The Forgotten Purpose of Twitter

I am participating in the Ministry Blogger Challenge where some children’s pastors like myself who blog are going through a book by ProBlogger and with each chapter we are given an assignment. The assignment I am working on now project #3 is “promote a post” which I am choosing a post that a great long time friend of mine named Karl Bastian had posted to his blog at Check out the original post or more of his stuff at the Kidologist!

Please read the next three sentence slowly and thoughtfully:

Relationships can’t be measured.

Relationships can’t be quantified.

Relationships can’t be R.O.I.ed

I’m getting really weary of reading articles like this one that talk about the value of Twitter in terms of whether people click on them or “ReTweet” them as though they are a waste of time otherwise. So what if only 29% of tweets are “acted” upon and of those only 6% are “retweeted” or if 71% of tweets have a “shelf life” of one hour and get no “reaction?” They were never intended to be works of literature to last the ages. They were intended to be flashes of data sent out to those who might be watching and might be following who might find it interesting.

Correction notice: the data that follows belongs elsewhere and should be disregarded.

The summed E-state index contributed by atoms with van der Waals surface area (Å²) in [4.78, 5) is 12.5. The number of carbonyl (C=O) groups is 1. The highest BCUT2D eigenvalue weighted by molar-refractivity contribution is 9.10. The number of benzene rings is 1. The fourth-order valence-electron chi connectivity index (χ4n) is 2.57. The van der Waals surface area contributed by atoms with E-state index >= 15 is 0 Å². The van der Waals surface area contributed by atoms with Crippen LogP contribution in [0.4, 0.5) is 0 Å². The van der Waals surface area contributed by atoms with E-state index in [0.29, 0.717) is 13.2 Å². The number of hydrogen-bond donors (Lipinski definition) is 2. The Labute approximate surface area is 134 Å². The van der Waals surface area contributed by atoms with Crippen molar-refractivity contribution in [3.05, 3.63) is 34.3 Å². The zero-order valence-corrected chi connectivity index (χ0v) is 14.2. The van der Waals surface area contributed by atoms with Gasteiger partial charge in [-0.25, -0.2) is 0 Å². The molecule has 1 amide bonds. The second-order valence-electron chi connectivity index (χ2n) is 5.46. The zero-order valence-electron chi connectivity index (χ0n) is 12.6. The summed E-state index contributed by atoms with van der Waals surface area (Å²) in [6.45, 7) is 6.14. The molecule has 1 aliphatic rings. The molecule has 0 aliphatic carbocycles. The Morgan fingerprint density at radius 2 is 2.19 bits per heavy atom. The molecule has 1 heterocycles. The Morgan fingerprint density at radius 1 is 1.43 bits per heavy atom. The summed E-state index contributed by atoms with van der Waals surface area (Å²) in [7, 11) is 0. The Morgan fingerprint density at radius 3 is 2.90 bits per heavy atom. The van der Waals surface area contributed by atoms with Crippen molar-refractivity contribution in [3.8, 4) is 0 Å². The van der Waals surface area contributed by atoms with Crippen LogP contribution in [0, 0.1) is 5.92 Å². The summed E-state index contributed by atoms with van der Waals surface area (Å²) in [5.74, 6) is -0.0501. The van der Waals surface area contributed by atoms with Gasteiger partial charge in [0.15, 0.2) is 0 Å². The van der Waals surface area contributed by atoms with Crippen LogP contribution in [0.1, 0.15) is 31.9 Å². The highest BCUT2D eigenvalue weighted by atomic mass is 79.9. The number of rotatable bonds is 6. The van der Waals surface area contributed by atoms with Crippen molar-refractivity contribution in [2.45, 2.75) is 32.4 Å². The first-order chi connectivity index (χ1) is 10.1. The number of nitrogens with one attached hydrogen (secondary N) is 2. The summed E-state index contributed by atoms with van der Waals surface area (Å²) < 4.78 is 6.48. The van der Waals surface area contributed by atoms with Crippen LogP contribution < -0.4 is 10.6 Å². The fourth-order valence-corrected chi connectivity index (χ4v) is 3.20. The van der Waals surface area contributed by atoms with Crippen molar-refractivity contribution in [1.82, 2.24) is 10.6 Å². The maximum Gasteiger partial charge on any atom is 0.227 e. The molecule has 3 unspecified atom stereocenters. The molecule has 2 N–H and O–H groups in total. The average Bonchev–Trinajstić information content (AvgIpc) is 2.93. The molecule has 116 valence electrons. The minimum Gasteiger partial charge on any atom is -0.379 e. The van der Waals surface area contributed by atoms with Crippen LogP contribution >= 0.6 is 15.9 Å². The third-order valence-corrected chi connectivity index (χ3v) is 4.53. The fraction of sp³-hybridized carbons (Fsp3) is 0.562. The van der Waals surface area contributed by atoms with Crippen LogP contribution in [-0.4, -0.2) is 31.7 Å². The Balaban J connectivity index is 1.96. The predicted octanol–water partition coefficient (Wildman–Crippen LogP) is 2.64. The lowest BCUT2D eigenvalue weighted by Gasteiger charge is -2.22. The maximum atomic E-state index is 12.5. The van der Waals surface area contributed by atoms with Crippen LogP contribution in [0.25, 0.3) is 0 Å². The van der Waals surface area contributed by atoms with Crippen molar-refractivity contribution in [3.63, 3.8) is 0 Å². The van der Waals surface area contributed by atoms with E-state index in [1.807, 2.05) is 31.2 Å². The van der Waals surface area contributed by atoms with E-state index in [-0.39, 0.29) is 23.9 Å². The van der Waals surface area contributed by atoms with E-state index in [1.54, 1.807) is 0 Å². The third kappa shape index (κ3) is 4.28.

I’m on Twitter because I value relationship with people not geographically close to me. It provides a stream of humor, links, photos and information of a nature Facebook simply can’t.

Society has gotten obsessed with “making money” on Twitter. As one who DOES make money on Twitter – I still do not primarily see it as a money maker, nor is that WHY I am on Twitter. The money I make via Twitter is merely as a side benefit because of the increased presence my company has because of Twitter.

I know it works because as soon we launch a new Twitter account, sales will increase. Case in point, this week I launched the ToyBoxTales twitter account – but it proved all the “experts” wrong, as the account had NO click throughs and NO retweets (other than the few I did myself with other accounts) and yet sales spiked as soon as that account launched.

To read the rest of Karl’s post, click on over to his site.

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